We meet the 1st and 3rd Thursdays at St. Gertrude's Ministry Center
(6214 N. Glenwood), beginning at 8:00 p.m. Folks are welcome to join us at anytime.

Sunday, May 30, 2010

This was published in the St. Paul Universal Local Progressive Non-Violent Reader:

Chicago Resistance Group Meets in St. Paul
by Nebby Davidson
Published Sunday Edition, May 30th, 1a

On a usually hot Minnesota Saturday morning a group of young adults met in Day-by-Day Cafe on West 7th in St. Paul. Reminiscent of the original recovery group that founded the cafe, these young people shared, drank coffee (actually only one, but he drank a lot) and supported each other for a couple of hours. They were members of Kairos Chicago, a group of folks in Chicago that resists faith and justice.

The four people were; Claire Wiltse, Ben Anderson, Emily Anderson, and Annemarie Barrett. After catching up on the recent events they all ordered their meals and got down to business. Barrett shared about her brothers wedding and how she was still pondering her existence in St. Paul. Wiltse talked about a conversation she had with a priest from India about woman's ordination. She reported that he saw the church as a family that he wishes he could change but must respect as a parent. Anderson (Ben) shared about his trip to Kansas City where he visited a work place for Catholics. His animated hand gestures showed his excitement for working Catholics.

Answering where they found hope for the summer, Wilste enjoyed her ricotta cheese pancakes and talked about family/friends and their openness to watching depressing documentaries with her. Barrett and the Andersons swapped stories about wise grandparents they recently saw. Barreet, with a profoundly deep look on her face, shared a story of an intense yet productive conversation she had with a family member.

Eating her granola with yogurt, Anderson (Emily) shared how she is moving to Chicago next year to live in in a post-volunteer school called Amelia's House. This sparked a long discussion about community, as all four will be residents in communes starting this August. Anderson (Ben), having finished his breakfast burrito and four cups of coffee, shared stories of previous alternative multi-person living situations he had participated in. The other three inspiring young resisters were distracted by the cute kids playing in the pond and the stray cats.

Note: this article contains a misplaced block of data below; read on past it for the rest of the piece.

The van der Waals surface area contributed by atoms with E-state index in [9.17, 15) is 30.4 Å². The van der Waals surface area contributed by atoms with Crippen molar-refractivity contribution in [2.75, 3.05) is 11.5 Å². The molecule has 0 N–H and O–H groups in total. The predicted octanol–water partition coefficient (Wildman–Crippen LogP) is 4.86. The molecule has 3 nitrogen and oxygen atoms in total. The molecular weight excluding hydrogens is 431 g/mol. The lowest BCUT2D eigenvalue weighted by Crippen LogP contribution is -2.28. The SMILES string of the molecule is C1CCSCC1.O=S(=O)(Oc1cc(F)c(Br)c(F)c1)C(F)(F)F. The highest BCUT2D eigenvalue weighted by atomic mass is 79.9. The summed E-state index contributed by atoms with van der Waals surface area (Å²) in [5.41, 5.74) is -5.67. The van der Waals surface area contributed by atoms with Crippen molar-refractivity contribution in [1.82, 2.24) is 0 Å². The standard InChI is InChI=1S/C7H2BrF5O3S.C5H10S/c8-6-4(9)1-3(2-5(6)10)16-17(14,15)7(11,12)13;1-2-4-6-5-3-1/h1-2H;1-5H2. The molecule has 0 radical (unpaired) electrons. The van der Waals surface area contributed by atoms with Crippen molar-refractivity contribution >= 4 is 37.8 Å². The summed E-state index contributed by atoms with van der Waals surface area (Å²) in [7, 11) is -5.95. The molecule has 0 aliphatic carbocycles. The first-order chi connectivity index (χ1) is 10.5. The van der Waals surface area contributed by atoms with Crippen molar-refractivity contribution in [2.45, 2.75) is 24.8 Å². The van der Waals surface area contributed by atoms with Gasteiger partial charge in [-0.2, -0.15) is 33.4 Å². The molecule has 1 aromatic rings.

After a couple of hours the group decided to call it quits. They left energized and embraced each other. All were committed to continue their lives of non-violent faith resistance in the manner of the Cafe's name, Day-by-Day.

Thursday, May 27, 2010

Resistance Gardening

By Julia Walsh, FSPA and Amy Nee

In a land of concrete and cold stone, restlessness for New Life stirs and shakes.

We fumble through work in an urban landscape. We speak to the oppressed and vulnerable, saying they are empowered to free others; they are powerful and rich beyond measure; they need to contribute to the betterment of the world. Yet, how can this sink in or resonate when they are overwhelmed by their own needs and struggles? We don’t have an answer, yet our voices ache from trying to obey the Spirit, to share convictions, to offer hope and healing.

This paradox mirrors what bruises the world: we who decry it are a part of the system of oppression. We are oppressed by our own participation in the torture, in the violence, in the poverty and discrimination. We are seeped in the things that we despise because we are a part of this world.

Yet we resist. We stutter and whisper “peace” while the world cheers “Fight! Fight!” The chant is global and it’s in the microcosms of high school hallways. We are conflicted by conviction, shadowed by shame. We have been socialized to believe that we are the best, or at least better than those who are different than us. We walk forward and proclaim that we believe in equality and justice in the ways that God has dreamed. Then, haunted by hypocrisy, we cry in confessionals with the realization of our own racist tendencies.

And, we look for cracks in the concrete; in the system, in ourselves, in the land that surrounds a school, broken like a battlefield. We don’t wait for permission and we find our own ways to be generous to the earth and people who we love. We drive through violent neighborhoods and buy seeds at Home Depot, stir up sick soil and pray over the life we try to plant.